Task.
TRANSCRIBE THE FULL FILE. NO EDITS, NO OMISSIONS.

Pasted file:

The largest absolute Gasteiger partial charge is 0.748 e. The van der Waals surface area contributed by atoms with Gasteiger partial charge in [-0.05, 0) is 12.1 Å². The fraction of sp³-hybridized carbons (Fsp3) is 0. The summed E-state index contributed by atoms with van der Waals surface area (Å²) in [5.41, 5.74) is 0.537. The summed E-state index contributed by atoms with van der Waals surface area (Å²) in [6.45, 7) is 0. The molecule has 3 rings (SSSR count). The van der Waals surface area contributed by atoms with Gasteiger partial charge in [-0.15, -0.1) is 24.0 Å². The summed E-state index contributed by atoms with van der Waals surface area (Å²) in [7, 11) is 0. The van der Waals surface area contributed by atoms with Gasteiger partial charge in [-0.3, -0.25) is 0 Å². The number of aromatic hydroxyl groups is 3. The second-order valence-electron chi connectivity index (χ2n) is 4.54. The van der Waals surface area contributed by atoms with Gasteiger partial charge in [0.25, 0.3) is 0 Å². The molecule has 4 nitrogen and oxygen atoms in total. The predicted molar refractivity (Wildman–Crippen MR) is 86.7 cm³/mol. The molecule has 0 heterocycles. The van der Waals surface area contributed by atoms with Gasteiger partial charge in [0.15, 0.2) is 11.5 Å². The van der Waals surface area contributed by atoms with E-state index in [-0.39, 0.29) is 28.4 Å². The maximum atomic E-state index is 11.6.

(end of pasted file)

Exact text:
The largest absolute Gasteiger partial charge is 0.748 e. The van der Waals surface area contributed by atoms with Gasteiger partial charge in [-0.05, 0) is 12.1 Å². The fraction of sp³-hybridized carbons (Fsp3) is 0. The summed E-state index contributed by atoms with van der Waals surface area (Å²) in [5.41, 5.74) is 0.537. The summed E-state index contributed by atoms with van der Waals surface area (Å²) in [6.45, 7) is 0. The molecule has 3 rings (SSSR count). The van der Waals surface area contributed by atoms with Gasteiger partial charge in [-0.15, -0.1) is 24.0 Å². The summed E-state index contributed by atoms with van der Waals surface area (Å²) in [7, 11) is 0. The van der Waals surface area contributed by atoms with Gasteiger partial charge in [-0.3, -0.25) is 0 Å². The number of aromatic hydroxyl groups is 3. The second-order valence-electron chi connectivity index (χ2n) is 4.54. The van der Waals surface area contributed by atoms with Gasteiger partial charge in [0.25, 0.3) is 0 Å². The molecule has 4 nitrogen and oxygen atoms in total. The predicted molar refractivity (Wildman–Crippen MR) is 86.7 cm³/mol. The molecule has 0 heterocycles. The van der Waals surface area contributed by atoms with Gasteiger partial charge in [0.15, 0.2) is 11.5 Å². The van der Waals surface area contributed by atoms with E-state index in [-0.39, 0.29) is 28.4 Å². The maximum atomic E-state index is 11.6.